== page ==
Protein palmitoylation is an essential post-translational modification necessary for trafficking and localization of regulatory proteins that play key roles in cell growth and signaling. Numerous proteins have been identified as targets of palmitoylation, including cytoskeletal proteins, kinases, receptors, and other proteins involved in various aspects of cellular signaling and homeostasis (1). Using a global chemo-proteomic method for the metabolic incorporation and identification of palmitoylated proteins, we were able to identify hundreds of palmitoylated proteins, revealing palmitoylation as a widespread post-translational modification (PTM) (2). Palmitoylation involves an acyl-thioester linkage to specific cysteines (3,4). Given the labile properties of thioesters, palmitoylation is potentially reversible and may be regulated in a manner analogous to other PTMs (e.g., phosphorylation). As such, identification of proteins responsible for the dynamic modulation of palmitoylation is paramount to understanding its patho/physiological roles. For example, multiple oncogenes, including HRAS and SRC, require palmitoylation for malignant transformation (5), suggesting protein palmitoyl thioesterases may have tumor suppressor activity required to repress aberrant growth signaling. More than a decade ago, the cytosolic serine hydrolase acyl-protein thioesterase 1 (APT1) was identified as an in vitro HRAS palmitoyl thioesterase (6). Initially classified as lysophospholipase 1 (LYPLA1) (7), the enzyme has since been demonstrated to have several hundred-fold higher activity as a protein thioesterase. While the in vitro data (6,8) provided an intriguing clue to its possible role in vivo, prior to our studies, little was known about the in vivo thioesterase activity of LYPLA1. Upon retroviral shRNA knockdown of LYPLA1, we found that HRAS was robustly hyper-palmitoylated, providing the first evidence that the endogenous enzyme is a functional protein palmitoyl thioesterase capable of regulating HRAS palmitoylation in mammalian cells. However, shRNA resulted in only an 80% reduction in LYPLA1 expression (unpublished). LYPLA2 (a.k.a. APT2) is 65% identical to LYPLA1, and also exhibits lysophospholipase activity in vitro, but its potential role as a thioesterase is unknown (9). shRNA knockdown studies of LYPLA2 revealed only partial knockdown of the enzyme, making substrate identification inconclusive (unpublished). A principle goal of post-genomic research is the determination of the molecular and cellular role of uncharacterized enzymes like LYPLA1 and LYPLA2. As such, a dual inhibitor selective for both LYPLA1 and LYPLA2 would greatly aid investigations into the biological function of these related enzymes. Several inhibitors of LYPLA1 have been described (10,11), but none of these agents have proven capable of inhibiting LYPLA1 activity in cells, and no selective inhibitors of LYPLA2 have been reported to date. To comprehensively identify LYPLA1 and LYPLA2 substrates and functionally test the role of these enzymes in dynamic de-palmitoylation and tumorigenesis, development of a high affinity inhibitor, capable of achieving temporal and more complete control over activity, is critical. Alpha/beta hydrolase domain-containing protein 11 (ABHD11) is a poorly characterized serine hydrolase; all that is known about its biology is that it is a mitochondrial enzyme (12) with broad tissue distribution, has little sequence homology to other proteins, and its gene is located in a region of chromosome 7 that is hemizygously deleted in Williams-Beuren syndrome, a rare genetic disease with symptoms that include vascular stenosis, mental retardation, and excessive sociability (13).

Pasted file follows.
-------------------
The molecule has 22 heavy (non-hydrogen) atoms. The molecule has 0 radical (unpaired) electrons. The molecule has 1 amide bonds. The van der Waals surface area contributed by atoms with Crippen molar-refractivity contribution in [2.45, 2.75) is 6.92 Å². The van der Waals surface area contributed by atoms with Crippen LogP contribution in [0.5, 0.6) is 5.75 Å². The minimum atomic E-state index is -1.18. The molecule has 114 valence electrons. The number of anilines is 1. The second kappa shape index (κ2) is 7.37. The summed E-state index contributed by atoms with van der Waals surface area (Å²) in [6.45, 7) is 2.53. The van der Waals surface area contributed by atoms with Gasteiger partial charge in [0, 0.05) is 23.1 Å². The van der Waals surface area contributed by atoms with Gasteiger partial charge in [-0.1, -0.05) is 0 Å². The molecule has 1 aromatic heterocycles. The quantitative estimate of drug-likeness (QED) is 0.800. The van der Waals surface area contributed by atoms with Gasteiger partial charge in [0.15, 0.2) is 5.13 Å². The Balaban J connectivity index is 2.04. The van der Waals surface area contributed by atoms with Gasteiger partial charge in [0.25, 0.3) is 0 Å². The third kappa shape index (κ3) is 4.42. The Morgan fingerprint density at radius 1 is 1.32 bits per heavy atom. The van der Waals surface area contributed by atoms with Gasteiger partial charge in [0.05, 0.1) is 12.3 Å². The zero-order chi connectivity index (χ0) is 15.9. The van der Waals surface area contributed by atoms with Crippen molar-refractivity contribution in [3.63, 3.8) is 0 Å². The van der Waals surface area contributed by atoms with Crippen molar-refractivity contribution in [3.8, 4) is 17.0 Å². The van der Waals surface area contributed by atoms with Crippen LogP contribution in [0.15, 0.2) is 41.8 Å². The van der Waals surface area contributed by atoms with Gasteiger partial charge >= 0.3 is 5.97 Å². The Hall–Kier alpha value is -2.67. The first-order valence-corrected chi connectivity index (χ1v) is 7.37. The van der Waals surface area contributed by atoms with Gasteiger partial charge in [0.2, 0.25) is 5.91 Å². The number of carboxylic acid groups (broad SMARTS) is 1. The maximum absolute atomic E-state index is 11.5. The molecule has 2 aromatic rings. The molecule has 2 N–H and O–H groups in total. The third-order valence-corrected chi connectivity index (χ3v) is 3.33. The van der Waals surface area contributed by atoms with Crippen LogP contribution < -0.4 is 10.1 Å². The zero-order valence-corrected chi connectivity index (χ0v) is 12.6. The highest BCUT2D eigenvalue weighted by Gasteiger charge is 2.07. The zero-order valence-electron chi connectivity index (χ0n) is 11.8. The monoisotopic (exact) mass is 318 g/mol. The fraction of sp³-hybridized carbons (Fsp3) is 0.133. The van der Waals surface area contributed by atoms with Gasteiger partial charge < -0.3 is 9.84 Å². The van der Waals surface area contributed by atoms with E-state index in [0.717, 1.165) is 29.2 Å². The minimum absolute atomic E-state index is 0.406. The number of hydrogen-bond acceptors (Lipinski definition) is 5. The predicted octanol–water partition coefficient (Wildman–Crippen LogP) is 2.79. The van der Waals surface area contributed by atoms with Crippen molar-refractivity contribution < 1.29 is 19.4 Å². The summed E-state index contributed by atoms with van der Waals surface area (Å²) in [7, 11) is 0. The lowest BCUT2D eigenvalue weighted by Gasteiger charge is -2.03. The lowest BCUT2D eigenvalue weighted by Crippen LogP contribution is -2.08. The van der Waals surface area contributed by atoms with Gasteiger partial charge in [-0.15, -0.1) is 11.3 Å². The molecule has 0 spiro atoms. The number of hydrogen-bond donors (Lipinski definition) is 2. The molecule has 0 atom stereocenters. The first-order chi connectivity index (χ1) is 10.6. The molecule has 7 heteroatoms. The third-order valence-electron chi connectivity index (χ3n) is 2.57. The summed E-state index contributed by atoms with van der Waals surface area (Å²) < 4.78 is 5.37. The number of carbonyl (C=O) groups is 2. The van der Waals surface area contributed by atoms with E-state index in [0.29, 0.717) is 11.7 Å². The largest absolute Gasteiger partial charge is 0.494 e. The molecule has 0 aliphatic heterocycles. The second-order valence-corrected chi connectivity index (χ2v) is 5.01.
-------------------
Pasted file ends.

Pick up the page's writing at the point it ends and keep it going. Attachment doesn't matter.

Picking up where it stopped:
1. Smotrys, J.E. and Linder, M.E. PALMITOYLATION OF INTRACELLULAR SIGNALING PROTEINS: Regulation and Function. Annual Review of Biochemistry, 2004. 73: 559-587. 2. Martin, B.R. and Cravatt, B.F. Large-scale profiling of protein palmitoylation in mammalian cells. Nat Methods, 2009. 6: 135-138. 3. Magee, A.I., Koyama, A.H., Malfer, C., Wen, D. and Schlesinger, M. J. Release of fatty acids from virus glycoproteins by hydroxylamine. Biochimica et Biophysica Acta (BBA) - General Subjects, 1984. 798: 156-166. 4. Rose, J.K., Adams, G.A. and Gallione, C.J. The presence of cysteine in the cytoplasmic domain of the vesicular stomatitis virus glycoprotein is required for palmitate addition. Proc Natl Acad Sci USA, 1984. 81: 2050-2054. 5. Willumsen, B.M., Cox, A.D., Solski, P.A., Der, C.J. and Buss, J.E. Novel determinants of H-Ras plasma membrane localization and transformation. Oncogene, 1996. 13: 1901-1909. 6. Duncan, J.A. and Gilman, A.G. A Cytoplasmic Acyl-Protein Thioesterase That Removes Palmitate from G Protein alpha Subunits and p21RAS. J Biol Chem, 1998. 273: 15830-15837. 7. Sugimoto, H., Hayashi, H. & Yamashita, S. Purification, cDNA cloning, and regulation of lysophospholipase from rat liver. J Biol Chem, 1996. 271: 7705-7711. 8. Hirano, T. et al. Thioesterase activity and subcellular localization of acylprotein thioesterase 1/lysophospholipase 1. Biochimica et Biophysica Acta (BBA) - Molecular and Cell Biology of Lipids, 2009. 1791: 797-805. 9. Toyoda, T., Sugimoto, H. and Yamashita, S. Sequence, expression in Escherichia coli, and characterization of lysophospholipase II. Biochimica et Biophysica Acta (BBA) - Molecular and Cell Biology of Lipids, 1999. 1437: 182-193. 10. Biel, M., Deck, P., Giannis, A. and Waldmann, H. Synthesis and Evaluation of Acyl Protein Thioesterase 1 (APT1) Inhibitors. Chemistry - A European Journal, 2006. 12: 4121-4143. 11. Deck, P. et al. Development and Biological Evaluation of Acyl Protein Thioesterase 1 (APT1) Inhibitors. Angewandte Chemie International Edition, 2005. 44: 4975-4980. 12. Forner, F., et al., Quantitative proteomic comparison of rat mitochondria from muscle, heart, and liver. Mol. Cell. Proteomics, 2006. 5(4): p. 608-19. 13. Schubert, C., The genomic basis of the Williams-Beuren syndrome. Cell. Mol. Life Sci., 2009. 66(7): p. 1178-97.